Cheers
Brian
 

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Fred,

Above you took a shot at our Chicago traffic ,well we are not the worst for rush hour any way. Heck even Seattle has us beat.

LA is still number 1 for the worst. I was there in February and I beleive there rating. At 3 in the morning they had heavy traffic as I looked out my hotel room onto the 405 I think it was. To think I almost moved there in my twenties.

Yes Portland did make the list.

Check it out.

P.S. It takes me 50 minutes on average to drive 32 miles to work. I use my time in the traffic jams to think up new fly designs for your spring salmon fishing pursuits :chuckle:


http://www.chicagotribune.com/news/local/chi-020620traffic.story?coll=chi-news-hed
 

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Discussion Starter #16
Hal, think I saw the 'rankings' on the 3am news

At least they noted where the western cities ranked. Surprised that Portland made #11. Seattle was no surprise other than the the freeway systems up there were built/designed (after some monumental changes/upgrades) to handle the traffic.

I lived in the Seattle area for 30'ish years and watched it build, and build, and and, and, and. Suspect that if you took the three main counties in Washington (King, Thurston and Snohomish) you'd have more people than the entire State of Oregon. Good, let them have the "clamoring masses." 'Down here' we just putt along and do our thing.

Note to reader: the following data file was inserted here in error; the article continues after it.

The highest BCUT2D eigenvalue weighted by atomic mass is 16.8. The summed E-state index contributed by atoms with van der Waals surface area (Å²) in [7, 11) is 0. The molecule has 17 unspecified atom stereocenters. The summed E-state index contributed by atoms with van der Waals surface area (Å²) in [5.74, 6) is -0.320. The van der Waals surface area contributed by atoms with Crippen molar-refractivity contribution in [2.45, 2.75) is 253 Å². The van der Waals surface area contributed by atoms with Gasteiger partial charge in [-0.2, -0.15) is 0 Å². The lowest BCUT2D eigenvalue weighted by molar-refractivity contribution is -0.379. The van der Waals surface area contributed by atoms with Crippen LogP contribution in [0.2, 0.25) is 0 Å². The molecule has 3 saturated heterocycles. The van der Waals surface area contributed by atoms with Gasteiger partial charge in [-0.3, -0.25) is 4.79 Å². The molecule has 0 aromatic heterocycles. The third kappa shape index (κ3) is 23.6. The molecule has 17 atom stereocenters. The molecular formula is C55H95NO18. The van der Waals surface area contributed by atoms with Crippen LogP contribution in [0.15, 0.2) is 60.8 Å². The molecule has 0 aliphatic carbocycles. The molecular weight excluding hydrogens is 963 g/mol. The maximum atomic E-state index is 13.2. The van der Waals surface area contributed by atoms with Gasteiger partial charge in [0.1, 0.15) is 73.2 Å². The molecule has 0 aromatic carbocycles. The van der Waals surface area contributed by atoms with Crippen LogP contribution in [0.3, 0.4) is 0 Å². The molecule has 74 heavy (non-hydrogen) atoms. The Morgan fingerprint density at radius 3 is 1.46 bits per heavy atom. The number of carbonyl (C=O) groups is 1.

fe
 

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I will bet all of those Microsoft silicon valley type yuppies that populated the Seattle area also took up fly fishing after they saw "A river Runs Through It" a decade ago and bought Jet Sleds. Thats another reason the Washington rivers probably got even more crowded. At least that is how it appears from my remote proximity. :devil:
 

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Discussion Starter #18
Malcom, had a good laugh yesterday pm; "you're" the point

of a local sports shops latest 'compitition.' I do most of my local 'shopping' at the "OutDoor Store" here in Medford. Fellows always ask me how it's going with the long rods, etc. Told them about the 5 the past Sunday and got the usual "What On!!"

Anyway, one of the rods had one of your new Waddington Shank Willie Guns loaded (the actual fly on Sunday was a WG-tube) so I cut it off and brought it in for the guys to see. Not a one of them had ever seen a Willie G, let alone a Waddington.

So they 'borrowed' the fly, with the idea of holding a 'name that fly' contest; assume Board members will be excluded from participation. :smokin:
fe
 

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Hey, I can now recognize what a Willie Gunn looks like. I like others thought that was the name of the forumn member for quite a while then found out it was a famous scottish AS fly name.

Let me know where I can enter that contest. Do they have a web site ?

Malcolm I was at my dentist this morning for my teeth cleaning, I dislike that more than the actual drilling I must say.